The grown-up Turing whom we see throughout the rest of the movie is less vulnerable — at least superficially. Benedict Cumberbatch (Sherlock Holmes in the BBC’s ongoing 21st-century update of the character and Khan in Star Trek Into Darkness) portrays the main character as he first strives to crack Nazi German cryptography in World War II and then, in the early 1950s, tries to deflect the inquiries of an overenthusiastic Manchester detective who suspects Turing of spying for the Soviet Union. (To avoid spoilers, I’ll confine most of my commentary to the movie’s World War II narrative.)

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A bloody birthright: Why I support Israel’s right to exist

July 29, 2014

By Matthew E. Milliken
MEMwrites.wordpress.com
July 29, 2014

The reasons why I support Israel’s continued existence as a Jewish homeland are rooted in the mortal perils that Jews have faced over the millennia. However, the heart of the matter is and will always be the bloody history of the 20th century.

No serious discussion of the subject can overlook the impetus for Israel’s establishment in 1948. That was only a few years after the end of World War II, which went hand in hand with the widespread realization that Adolf Hitler had conducted a massive, horrifying campaign to exterminate Jews and other so-called undesirables.

The Nazi Germany genocide — Raphael Lemkin coined that word in 1944 to describe what we today call the Holocaust — racked up a staggering death toll. The numbers vary from account to account, but according to one tally published by The Telegraph, between five million and six million Jews were killed.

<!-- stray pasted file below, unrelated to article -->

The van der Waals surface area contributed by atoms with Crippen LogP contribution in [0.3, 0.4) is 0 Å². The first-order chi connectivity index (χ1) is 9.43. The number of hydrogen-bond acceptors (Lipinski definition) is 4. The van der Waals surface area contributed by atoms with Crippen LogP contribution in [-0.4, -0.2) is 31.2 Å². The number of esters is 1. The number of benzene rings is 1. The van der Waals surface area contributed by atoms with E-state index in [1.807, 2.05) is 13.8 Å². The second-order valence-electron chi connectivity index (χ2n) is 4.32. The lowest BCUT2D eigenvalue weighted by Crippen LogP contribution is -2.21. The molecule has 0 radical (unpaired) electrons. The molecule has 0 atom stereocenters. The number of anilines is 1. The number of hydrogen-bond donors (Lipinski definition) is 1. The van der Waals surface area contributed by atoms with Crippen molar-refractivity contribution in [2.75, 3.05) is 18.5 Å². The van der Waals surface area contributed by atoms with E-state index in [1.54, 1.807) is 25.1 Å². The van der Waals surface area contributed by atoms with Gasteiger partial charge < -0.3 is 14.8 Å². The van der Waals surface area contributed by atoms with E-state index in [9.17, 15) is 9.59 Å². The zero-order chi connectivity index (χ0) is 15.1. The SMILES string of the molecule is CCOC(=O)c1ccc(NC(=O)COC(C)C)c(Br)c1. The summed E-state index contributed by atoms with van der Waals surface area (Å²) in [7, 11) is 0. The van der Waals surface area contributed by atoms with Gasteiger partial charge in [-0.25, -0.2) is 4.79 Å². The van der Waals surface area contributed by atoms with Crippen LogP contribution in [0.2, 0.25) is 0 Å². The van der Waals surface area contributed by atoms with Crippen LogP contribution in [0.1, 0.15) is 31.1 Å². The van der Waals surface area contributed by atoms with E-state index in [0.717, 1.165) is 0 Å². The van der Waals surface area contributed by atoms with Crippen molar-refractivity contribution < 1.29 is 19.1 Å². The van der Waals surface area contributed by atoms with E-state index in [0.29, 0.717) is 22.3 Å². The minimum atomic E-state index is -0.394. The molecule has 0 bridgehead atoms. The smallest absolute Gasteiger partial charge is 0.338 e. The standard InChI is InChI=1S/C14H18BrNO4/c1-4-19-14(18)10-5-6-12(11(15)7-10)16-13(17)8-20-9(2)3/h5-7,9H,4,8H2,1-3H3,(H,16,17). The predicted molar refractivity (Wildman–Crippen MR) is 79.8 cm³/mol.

Jews were hardly the Nazis’ only victims; four million Soviet, Polish and Yugoslav civilians died in the German camps, along with three million Soviet prisoners of war, 70,000 individuals with mental and physical disabilities, more than 200,000 Roma and an “unknown number of political prisoners, resistance fighters, homosexuals and deportees.”

Entire Jewish neighborhoods were wiped off the map; Nazis and locals appropriated their property. (There are a few brief but poignant nods to this in The Monuments Men, and this morbid history forms the dark heart of the brilliant Polish movie Ida — although Germans were only indirectly responsible for the killings and theft in the latter film.)

Poland’s Jewish community was hardest-hit, dropping from more than three million in 1933 to about 45,000 in 1950, according to the United States Holocaust Memorial Museum. (Here, as elsewhere in Europe, most of the reduction was caused by the Nazi slaughter, although some was due to postwar migration.)

The devastation elsewhere in Europe was comparable: Germany’s Jewish population fell from 565,000 to 37,000 over the same time period; Czechoslovakia’s, from 357,000 to 17,000; Austria’s, from 250,000 to 18,000; Greece’s, from 100,000 to 7,000. And this is only part of the grim census of genocide.

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One Wondrous Sentence: The Nazi gun control falsehood

January 16, 2013

This one wondrous sentence, quoting Brown University history professor, Third Reich expert and former Israeli combat soldier and officer Omer Bartov, tears down a prominent fallacious conservative argument against gun safety laws and regulations.

He continued: “Their assertion that they need these guns to protect themselves from the government — as supposedly the Jews would have done against the Hitler regime — means not only that they are innocent of any knowledge and understanding of the past, but also that they are consciously or not imbued with the type of fascist or Bolshevik thinking that they can turn against a democratically elected government, indeed turn their guns on it, just because they don’t like its policies, its ideology, or the color, race and origin of its leaders.”

Source: Alex Seitz-Wald, “The Hitler gun control lie,” Salon, Jan. 11, 2013.